It’s not just schools that keep students busy. Good grades aren’t enough anymore, since there are too many children who are good at exams. Due to recent education reform in China, a student’s physique, cultural and artistic skills, as well as international experiences are also taken into account in school admissions.

Chicken parents in China send their children to local cram schools, training institutions where students can get extra help in English, math, Chinese, or other subjects. Like their American fellows, chicken babies in China also take sports, music, culture, or other interest classes, or volunteer in the community, since these can count as bonus points in the school entrance exams.

One mother shared a typical Saturday schedule of her son, who is in fifth grade:

8:30-9:50 a.m.: Reading
9:50-10:30: Gaming (for socializing with peers)
10:30: Eye exercise
11:00: Lunch while listening to audiobooks
1:00-4:00 p.m.: Math Olympiad practice
4:00-5:30: biking outdoors
5:30: Dinner
5:50-8:30: English lessons online
8:30-9:00: Snack break
9:00-10:00: Homework
10:00: Bedtime

“Extracurricular activities are just the norm,” said Hannah Chen, a parent whose daughter, a fourth grader in Shanghai, was voted class president, plays in the school orchestra, and takes piano, martial arts, Chinese, and math classes on the side. “How many extracurriculars children have, and how much time and money parents are willing to spend on it…that is what makes the real difference here.”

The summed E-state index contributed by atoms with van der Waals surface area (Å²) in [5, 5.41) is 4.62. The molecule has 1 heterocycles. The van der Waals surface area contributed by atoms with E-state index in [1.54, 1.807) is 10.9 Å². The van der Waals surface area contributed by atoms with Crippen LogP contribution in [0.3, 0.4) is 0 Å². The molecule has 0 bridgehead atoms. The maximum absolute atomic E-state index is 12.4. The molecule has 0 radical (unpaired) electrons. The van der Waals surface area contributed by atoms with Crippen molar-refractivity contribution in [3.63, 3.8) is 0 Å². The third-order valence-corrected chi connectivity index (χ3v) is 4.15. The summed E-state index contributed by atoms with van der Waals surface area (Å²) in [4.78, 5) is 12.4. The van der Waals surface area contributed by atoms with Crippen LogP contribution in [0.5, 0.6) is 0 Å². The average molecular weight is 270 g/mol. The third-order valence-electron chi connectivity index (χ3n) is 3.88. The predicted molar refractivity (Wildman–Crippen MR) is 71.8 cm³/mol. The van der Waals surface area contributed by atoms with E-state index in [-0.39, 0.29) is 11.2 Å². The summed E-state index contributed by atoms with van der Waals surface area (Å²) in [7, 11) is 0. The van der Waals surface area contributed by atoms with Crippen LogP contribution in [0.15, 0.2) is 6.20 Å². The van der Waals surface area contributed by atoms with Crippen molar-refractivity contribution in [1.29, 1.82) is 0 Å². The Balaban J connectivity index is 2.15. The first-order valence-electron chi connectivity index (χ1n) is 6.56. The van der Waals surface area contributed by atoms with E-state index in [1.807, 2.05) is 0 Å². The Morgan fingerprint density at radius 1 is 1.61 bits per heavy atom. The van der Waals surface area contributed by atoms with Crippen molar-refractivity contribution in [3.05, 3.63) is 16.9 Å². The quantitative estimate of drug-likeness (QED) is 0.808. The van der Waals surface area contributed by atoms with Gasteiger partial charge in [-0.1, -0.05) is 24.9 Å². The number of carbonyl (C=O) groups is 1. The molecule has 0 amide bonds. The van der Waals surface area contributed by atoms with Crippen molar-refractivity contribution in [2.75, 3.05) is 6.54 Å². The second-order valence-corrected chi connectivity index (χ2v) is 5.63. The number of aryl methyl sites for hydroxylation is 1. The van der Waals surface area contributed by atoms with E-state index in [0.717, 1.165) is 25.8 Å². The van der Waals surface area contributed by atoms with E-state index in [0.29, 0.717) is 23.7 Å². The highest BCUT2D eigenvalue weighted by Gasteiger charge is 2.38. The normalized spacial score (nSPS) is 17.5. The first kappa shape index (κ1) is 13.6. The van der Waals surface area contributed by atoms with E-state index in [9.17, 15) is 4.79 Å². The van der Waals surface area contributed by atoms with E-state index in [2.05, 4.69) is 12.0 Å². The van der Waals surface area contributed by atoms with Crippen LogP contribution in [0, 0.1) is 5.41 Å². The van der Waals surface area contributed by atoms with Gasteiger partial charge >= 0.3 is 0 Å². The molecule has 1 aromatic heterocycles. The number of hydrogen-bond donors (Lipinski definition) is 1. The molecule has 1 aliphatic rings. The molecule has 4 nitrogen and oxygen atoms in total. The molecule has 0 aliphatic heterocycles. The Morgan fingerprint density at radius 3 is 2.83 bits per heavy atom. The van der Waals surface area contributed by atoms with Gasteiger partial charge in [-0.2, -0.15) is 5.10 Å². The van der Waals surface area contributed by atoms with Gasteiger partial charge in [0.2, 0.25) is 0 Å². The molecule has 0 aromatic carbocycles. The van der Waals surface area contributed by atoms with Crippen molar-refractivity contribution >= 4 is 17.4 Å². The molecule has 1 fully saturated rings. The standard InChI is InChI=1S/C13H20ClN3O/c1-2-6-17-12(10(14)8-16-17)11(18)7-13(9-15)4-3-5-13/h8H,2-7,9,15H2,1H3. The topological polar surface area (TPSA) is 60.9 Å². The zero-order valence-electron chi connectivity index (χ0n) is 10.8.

While “chicken parenting” might be a neologism, the educational rat race behind it has a long history in China. The Chinese government has long sought to curb the excesses of this rat race, but to little avail. Since the mid-1990s, the central government has allowed increases in the total number of university students as a whole. Last year, China adopted a lottery admission system for children during its compulsory education period spanning primary and middle school. This year, China’s Ministry of Education (MOE) has set limits on the amount of homework that can be given to young students. And most recently, a dedicated department was created to regulate China’s $120 billion after-school tutoring sector.

While these policies are aimed at “easing the burden on schoolchildren,” many parents reacted with resistance. Those who are especially unhappy are parents who purchased xuéqūfáng 学区房, literally meaning “school district houses,” as the MOE formerly dictated that public schools could only enroll pupils from designated areas.